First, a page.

Can I sell my house if it has a restriction on it? Yes, but it adds a lot of complications and can make the already stressful process more stressful.
Here’s all you need to know.
What does a restriction mean when it comes to selling your home
A person selling a property with a restriction on it must make sure certain conditions are adhered to before a sale takes place.
Restrictions are placed on a property to protect the interests of a person, developer or even a non-owner.
They can also be used to secure a debt or stop future owners from making alterations to a building or land.
One common example is a restriction imposed by a lender who has a mortgage secured on the house. This may require the mortgage paying in full, or permission from the lender, before a sale is able to go through.
Restrictions are contained in the property’s title deeds, and held at the Land Registry.
If one is added to your home, there could be quite a bit of work involved in removing it. So, if you are hoping to sell you will want to begin addressing the issue as soon as possible, otherwise there could be significant delays.
The law surrounding property restrictions can be extremely complex. It’s always best to seek legal advice before embarking on a sale if your property has a restriction attached to it.
Advice on dealing with property restrictions
The list of different restrictions that can be placed on a property is long and varied.
Here are some of the more common ones, and what your options are when faced with them.
An individual voluntary arrangement (IVA) is a legally binding agreement between a person and a creditor to pay back debts over a period of time. A creditor can place a restriction on your property during an IVA, which stops you from selling without gaining their consent. Once the IVA has run its course – this generally takes around five years – the restriction will be lifted. Depending on how much equity is in the house, you may be able to reach an agreement with the creditor to sell.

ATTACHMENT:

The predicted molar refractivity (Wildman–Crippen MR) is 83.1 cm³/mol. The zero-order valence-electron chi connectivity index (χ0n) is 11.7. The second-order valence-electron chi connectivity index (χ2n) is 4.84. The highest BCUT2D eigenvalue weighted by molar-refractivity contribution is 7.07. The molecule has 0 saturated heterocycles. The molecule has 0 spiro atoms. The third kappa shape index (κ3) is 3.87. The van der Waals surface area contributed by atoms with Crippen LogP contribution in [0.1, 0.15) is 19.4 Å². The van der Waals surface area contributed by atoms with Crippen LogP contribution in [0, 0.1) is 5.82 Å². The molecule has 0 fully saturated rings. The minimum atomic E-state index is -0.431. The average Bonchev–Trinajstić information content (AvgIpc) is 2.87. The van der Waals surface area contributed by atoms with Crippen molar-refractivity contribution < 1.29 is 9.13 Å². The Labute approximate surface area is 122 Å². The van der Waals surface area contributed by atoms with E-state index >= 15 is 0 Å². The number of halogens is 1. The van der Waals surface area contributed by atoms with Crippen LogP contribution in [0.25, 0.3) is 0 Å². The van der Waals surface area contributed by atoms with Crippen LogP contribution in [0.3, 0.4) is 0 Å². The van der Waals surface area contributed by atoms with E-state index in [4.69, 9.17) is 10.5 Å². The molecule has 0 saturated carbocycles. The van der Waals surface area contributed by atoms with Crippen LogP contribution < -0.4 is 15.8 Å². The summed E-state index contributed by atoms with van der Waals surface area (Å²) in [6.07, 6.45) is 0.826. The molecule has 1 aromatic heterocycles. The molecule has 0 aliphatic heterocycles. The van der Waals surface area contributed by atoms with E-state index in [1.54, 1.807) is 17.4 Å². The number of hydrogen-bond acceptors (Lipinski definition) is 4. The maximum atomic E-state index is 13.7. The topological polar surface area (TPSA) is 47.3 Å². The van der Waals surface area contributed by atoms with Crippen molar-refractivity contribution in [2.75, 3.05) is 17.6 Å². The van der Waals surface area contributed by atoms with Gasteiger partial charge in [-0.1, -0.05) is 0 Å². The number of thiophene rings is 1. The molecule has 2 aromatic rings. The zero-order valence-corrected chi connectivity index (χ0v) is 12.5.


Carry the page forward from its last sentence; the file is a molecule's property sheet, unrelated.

Tenants in common
A restriction is added to the deeds when a house is bought under a tenants in common arrangement. This is where two people own a distinct share of a property. The restriction ensures that when one owner dies, the property does not automatically pass to the surviving party, and therefore cannot be sold without consent from the deceased owner’s estate. If the surviving owner is entitled to the share, in accordance with a will, the restriction can be removed from the register. In order to remove a tenants in common (Form A) restriction, two things must be done. The owner, or owners, need to sign a Land Registry RX4 form, and this must be followed by a sworn statement of fact – Statutory Declaration as to Equitable Title – in front of a solicitor.
A restrictive covenant is a type of deed restriction that limits what a homeowner can or can’t do with their property or land. These ‘run with the land’ so apply to all future owners, and in some cases can date back hundreds of years.
They may prevent owners from making alterations, like building an extension or converting the property into flats, or from erecting other buildings or structures on a piece of land, such as an extra garage, shed or workshop.
Some deed restrictions can block property owners from running a business on the land, can limit how many cars you can have parked at the house, or prevent you from felling trees.
These types of restrictive covenants can be extremely off-putting for buyers. As a seller, you can attempt to contact the person or developer who placed the restriction(s), and ask them to modify or remove. If this isn’t possible then you can make an application to the Lands Chamber of the Upper Tribunal. In some cases, very old covenants are considered unenforceable because the original landowner can’t be traced.
Still looking for that quick property sale?
If you are wanting to sell your home quickly – maybe you need to raise money in order to pay off a debt – Hull Cash Buyers can help.
We buy homes in any condition, but not only that, our experienced property team will advise you on any concerns you may have about restrictions on your property.
Not sure where to start? Our ‘Selling Your House in Hull – FAQs’ blog is full of handy information for anybody thinking about selling.